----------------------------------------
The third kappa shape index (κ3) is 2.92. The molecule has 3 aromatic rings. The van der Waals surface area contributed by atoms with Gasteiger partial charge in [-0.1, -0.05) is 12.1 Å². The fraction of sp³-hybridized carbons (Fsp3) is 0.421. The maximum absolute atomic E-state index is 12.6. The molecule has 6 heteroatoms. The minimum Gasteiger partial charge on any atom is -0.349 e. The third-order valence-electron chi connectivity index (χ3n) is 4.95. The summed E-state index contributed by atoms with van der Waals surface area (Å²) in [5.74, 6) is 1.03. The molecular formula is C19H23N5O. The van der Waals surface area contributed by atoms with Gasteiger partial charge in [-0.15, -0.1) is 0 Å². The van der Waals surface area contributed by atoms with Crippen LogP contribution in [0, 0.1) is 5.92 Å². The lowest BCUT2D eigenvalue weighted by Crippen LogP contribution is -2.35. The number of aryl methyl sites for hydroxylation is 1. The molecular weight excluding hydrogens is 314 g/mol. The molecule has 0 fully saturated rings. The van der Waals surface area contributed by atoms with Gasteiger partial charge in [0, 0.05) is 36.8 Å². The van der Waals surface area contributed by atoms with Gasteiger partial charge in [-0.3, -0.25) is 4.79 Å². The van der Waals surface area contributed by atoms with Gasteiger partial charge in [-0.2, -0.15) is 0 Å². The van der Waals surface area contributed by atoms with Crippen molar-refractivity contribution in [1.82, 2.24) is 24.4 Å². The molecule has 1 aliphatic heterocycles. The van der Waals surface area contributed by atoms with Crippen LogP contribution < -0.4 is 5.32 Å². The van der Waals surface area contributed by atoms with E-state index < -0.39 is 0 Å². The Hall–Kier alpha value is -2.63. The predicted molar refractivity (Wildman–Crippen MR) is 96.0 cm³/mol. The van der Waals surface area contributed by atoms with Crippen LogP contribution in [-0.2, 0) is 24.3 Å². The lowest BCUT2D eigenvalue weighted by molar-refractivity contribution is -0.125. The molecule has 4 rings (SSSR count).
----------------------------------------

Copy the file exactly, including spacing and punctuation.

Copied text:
The third kappa shape index (κ3) is 2.92. The molecule has 3 aromatic rings. The van der Waals surface area contributed by atoms with Gasteiger partial charge in [-0.1, -0.05) is 12.1 Å². The fraction of sp³-hybridized carbons (Fsp3) is 0.421. The maximum absolute atomic E-state index is 12.6. The molecule has 6 heteroatoms. The minimum Gasteiger partial charge on any atom is -0.349 e. The third-order valence-electron chi connectivity index (χ3n) is 4.95. The summed E-state index contributed by atoms with van der Waals surface area (Å²) in [5.74, 6) is 1.03. The molecular formula is C19H23N5O. The van der Waals surface area contributed by atoms with Gasteiger partial charge in [-0.15, -0.1) is 0 Å². The van der Waals surface area contributed by atoms with Crippen LogP contribution in [0, 0.1) is 5.92 Å². The lowest BCUT2D eigenvalue weighted by Crippen LogP contribution is -2.35. The number of aryl methyl sites for hydroxylation is 1. The molecular weight excluding hydrogens is 314 g/mol. The molecule has 0 fully saturated rings. The van der Waals surface area contributed by atoms with Gasteiger partial charge in [0, 0.05) is 36.8 Å². The van der Waals surface area contributed by atoms with Gasteiger partial charge in [-0.3, -0.25) is 4.79 Å². The van der Waals surface area contributed by atoms with Gasteiger partial charge in [-0.2, -0.15) is 0 Å². The van der Waals surface area contributed by atoms with Crippen molar-refractivity contribution in [1.82, 2.24) is 24.4 Å². The molecule has 1 aliphatic heterocycles. The van der Waals surface area contributed by atoms with Crippen LogP contribution < -0.4 is 5.32 Å². The van der Waals surface area contributed by atoms with E-state index < -0.39 is 0 Å². The Hall–Kier alpha value is -2.63. The predicted molar refractivity (Wildman–Crippen MR) is 96.0 cm³/mol. The van der Waals surface area contributed by atoms with Crippen LogP contribution in [-0.2, 0) is 24.3 Å². The lowest BCUT2D eigenvalue weighted by molar-refractivity contribution is -0.125. The molecule has 4 rings (SSSR count).